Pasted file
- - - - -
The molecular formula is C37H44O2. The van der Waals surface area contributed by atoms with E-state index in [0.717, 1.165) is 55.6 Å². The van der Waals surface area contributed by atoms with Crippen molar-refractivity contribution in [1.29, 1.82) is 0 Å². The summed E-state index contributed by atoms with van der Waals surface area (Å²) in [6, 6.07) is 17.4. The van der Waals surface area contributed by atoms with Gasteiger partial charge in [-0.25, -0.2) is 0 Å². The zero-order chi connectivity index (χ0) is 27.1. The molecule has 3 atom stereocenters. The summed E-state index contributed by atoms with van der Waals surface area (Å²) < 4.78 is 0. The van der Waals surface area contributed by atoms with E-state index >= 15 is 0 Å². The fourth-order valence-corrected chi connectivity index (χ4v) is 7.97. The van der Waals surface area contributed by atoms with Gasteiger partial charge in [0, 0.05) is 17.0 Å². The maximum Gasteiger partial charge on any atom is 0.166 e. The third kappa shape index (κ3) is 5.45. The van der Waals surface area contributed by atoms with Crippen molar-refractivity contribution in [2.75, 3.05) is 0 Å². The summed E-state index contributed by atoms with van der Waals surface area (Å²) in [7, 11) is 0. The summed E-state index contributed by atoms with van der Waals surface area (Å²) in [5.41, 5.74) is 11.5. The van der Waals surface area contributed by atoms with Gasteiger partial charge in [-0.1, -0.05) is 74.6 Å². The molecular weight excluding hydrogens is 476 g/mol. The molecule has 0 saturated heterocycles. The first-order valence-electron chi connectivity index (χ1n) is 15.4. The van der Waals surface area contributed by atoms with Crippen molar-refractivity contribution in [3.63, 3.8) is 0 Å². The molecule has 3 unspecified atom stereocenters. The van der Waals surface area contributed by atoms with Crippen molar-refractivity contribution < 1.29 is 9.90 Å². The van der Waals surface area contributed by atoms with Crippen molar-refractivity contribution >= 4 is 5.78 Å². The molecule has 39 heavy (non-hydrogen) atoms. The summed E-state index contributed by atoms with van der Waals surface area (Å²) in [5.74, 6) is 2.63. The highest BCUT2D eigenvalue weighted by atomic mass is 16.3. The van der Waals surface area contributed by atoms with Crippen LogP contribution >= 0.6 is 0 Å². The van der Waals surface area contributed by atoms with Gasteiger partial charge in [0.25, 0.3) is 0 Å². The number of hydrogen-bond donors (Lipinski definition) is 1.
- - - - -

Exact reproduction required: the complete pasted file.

The molecular formula is C37H44O2. The van der Waals surface area contributed by atoms with E-state index in [0.717, 1.165) is 55.6 Å². The van der Waals surface area contributed by atoms with Crippen molar-refractivity contribution in [1.29, 1.82) is 0 Å². The summed E-state index contributed by atoms with van der Waals surface area (Å²) in [6, 6.07) is 17.4. The van der Waals surface area contributed by atoms with Gasteiger partial charge in [-0.25, -0.2) is 0 Å². The zero-order chi connectivity index (χ0) is 27.1. The molecule has 3 atom stereocenters. The summed E-state index contributed by atoms with van der Waals surface area (Å²) < 4.78 is 0. The van der Waals surface area contributed by atoms with E-state index >= 15 is 0 Å². The fourth-order valence-corrected chi connectivity index (χ4v) is 7.97. The van der Waals surface area contributed by atoms with Gasteiger partial charge in [0, 0.05) is 17.0 Å². The maximum Gasteiger partial charge on any atom is 0.166 e. The third kappa shape index (κ3) is 5.45. The van der Waals surface area contributed by atoms with Crippen molar-refractivity contribution in [2.75, 3.05) is 0 Å². The summed E-state index contributed by atoms with van der Waals surface area (Å²) in [7, 11) is 0. The summed E-state index contributed by atoms with van der Waals surface area (Å²) in [5.41, 5.74) is 11.5. The van der Waals surface area contributed by atoms with Gasteiger partial charge in [-0.1, -0.05) is 74.6 Å². The molecular weight excluding hydrogens is 476 g/mol. The molecule has 0 saturated heterocycles. The first-order valence-electron chi connectivity index (χ1n) is 15.4. The van der Waals surface area contributed by atoms with Crippen molar-refractivity contribution in [3.63, 3.8) is 0 Å². The molecule has 3 unspecified atom stereocenters. The van der Waals surface area contributed by atoms with Crippen molar-refractivity contribution < 1.29 is 9.90 Å². The van der Waals surface area contributed by atoms with Crippen molar-refractivity contribution >= 4 is 5.78 Å². The molecule has 39 heavy (non-hydrogen) atoms. The summed E-state index contributed by atoms with van der Waals surface area (Å²) in [5.74, 6) is 2.63. The highest BCUT2D eigenvalue weighted by atomic mass is 16.3. The van der Waals surface area contributed by atoms with Crippen LogP contribution >= 0.6 is 0 Å². The van der Waals surface area contributed by atoms with Gasteiger partial charge in [0.25, 0.3) is 0 Å². The number of hydrogen-bond donors (Lipinski definition) is 1.